Tonight the Union Chapel is an oasis of calm in a city beset by a sudden torrential downpour. As London venues go it’s particularly appropriate for this evening’s performance, the church’s intricate architecture and slightly odd acoustic properties reflected in Vladislav Delay’s almost indecipherably complex sound sculpturing.
In many ways it’s difficult to know how to interpret Sasu Ripatti’s performance tonight. Whilst on record his delicately shaped abstractions maintain a certain sense of direction, this evening’s show with Lucio Capece downplays obvious build and release dynamics for more exploratory meanderings. It could hardly be considered a bad thing – the music the duo craft is complex and almost irresistibly immersive, managing to slow the brain’s activity to some sort of suspended animation for the hour or so they are onstage. The spell is only broken by sudden, punctuated bursts of abrasive noise and percussive utterances from Capece’s formidable array of clarinet preparations – including, amongst other things, several differently sized coffee tins and, perversely, what appears to be a large silver vibrator.
The real joy in tonight’s performance though is in witnessing the interaction between the two players. Throughout, Ripatti and Capece face in almost opposite directions, their minimal physical communication belying the almost superhuman concentration that seems to be focused on every musical development. Capece’s sax and bass clarinet are passed through Ripatti’s impressive tabletop array of processors, setting up a complex feedback loop that allows each player to feed both directly and indirectly off the actions of the other. The result is an hour’s worth of crystalline percussive textures that shift back and forth as though alive, lent an eerie physicality by occasional phases of cavernous, dubbed out bass – a memory of Ripatti’s seven years spent making music in Berlin. That this evening is the first time they’ve performed live together makes it all the more entrancing to watch.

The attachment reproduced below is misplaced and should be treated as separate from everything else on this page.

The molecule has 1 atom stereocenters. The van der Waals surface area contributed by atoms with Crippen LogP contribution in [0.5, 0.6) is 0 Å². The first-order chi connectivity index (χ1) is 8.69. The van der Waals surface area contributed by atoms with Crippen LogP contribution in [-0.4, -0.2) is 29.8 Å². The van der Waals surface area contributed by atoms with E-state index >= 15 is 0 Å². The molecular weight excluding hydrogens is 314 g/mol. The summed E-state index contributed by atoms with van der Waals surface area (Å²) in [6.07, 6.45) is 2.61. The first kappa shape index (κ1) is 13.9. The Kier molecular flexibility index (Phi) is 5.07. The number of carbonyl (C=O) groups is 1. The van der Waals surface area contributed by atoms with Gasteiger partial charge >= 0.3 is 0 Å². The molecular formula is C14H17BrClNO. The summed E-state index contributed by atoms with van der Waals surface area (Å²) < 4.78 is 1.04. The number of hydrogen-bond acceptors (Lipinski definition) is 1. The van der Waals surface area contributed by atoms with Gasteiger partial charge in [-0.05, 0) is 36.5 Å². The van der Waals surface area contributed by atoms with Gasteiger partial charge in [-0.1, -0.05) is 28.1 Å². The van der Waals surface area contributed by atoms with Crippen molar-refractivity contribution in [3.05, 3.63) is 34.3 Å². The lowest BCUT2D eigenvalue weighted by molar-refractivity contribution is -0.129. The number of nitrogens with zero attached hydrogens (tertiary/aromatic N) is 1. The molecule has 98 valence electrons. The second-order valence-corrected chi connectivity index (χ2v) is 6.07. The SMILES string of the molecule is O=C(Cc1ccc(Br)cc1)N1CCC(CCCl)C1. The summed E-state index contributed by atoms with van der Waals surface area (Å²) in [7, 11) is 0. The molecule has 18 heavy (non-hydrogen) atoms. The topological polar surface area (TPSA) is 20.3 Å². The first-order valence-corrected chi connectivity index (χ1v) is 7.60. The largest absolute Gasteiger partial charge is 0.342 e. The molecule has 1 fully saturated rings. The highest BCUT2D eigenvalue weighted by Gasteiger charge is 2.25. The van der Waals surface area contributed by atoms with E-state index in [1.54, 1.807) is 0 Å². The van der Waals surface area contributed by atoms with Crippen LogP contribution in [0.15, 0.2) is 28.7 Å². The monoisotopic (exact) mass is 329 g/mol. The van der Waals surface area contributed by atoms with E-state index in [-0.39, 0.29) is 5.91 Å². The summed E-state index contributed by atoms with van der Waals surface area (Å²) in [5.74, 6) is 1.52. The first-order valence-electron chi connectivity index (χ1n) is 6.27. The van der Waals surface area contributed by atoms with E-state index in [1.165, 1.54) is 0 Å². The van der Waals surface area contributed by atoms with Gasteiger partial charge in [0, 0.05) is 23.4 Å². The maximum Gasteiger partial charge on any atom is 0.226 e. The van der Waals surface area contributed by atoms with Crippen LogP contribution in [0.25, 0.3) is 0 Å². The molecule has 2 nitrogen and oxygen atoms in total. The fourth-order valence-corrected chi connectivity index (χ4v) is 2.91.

Despite the set’s heavily improvised nature, there are odd moments when recognisable melodic themes appear briefly and lock into the groove, stretching out to infinity under the pair’s ever rippling surface tension. The thick analogue tones of ‘Kuula (Kitos)’ form a central motif around which the ocean of heavily processed sound breaks off in tiny eddies before pulling back together as the melody sinks below the surface. The aquatic comparison is an apt one – each tiny sound produced by Capece is added to Ripatti’s sonic whirlpool and takes on a life of its own, turning away on odd tangents before becoming re-absorbed into the maelstrom. When the final notes ebb away the pair leave the stage in as understated a manner as they arrived, the odd silence hanging in the air feeling merely like the next section of a much longer performance.
Photograph: 'Brixton Monsoon' by Nico Hogg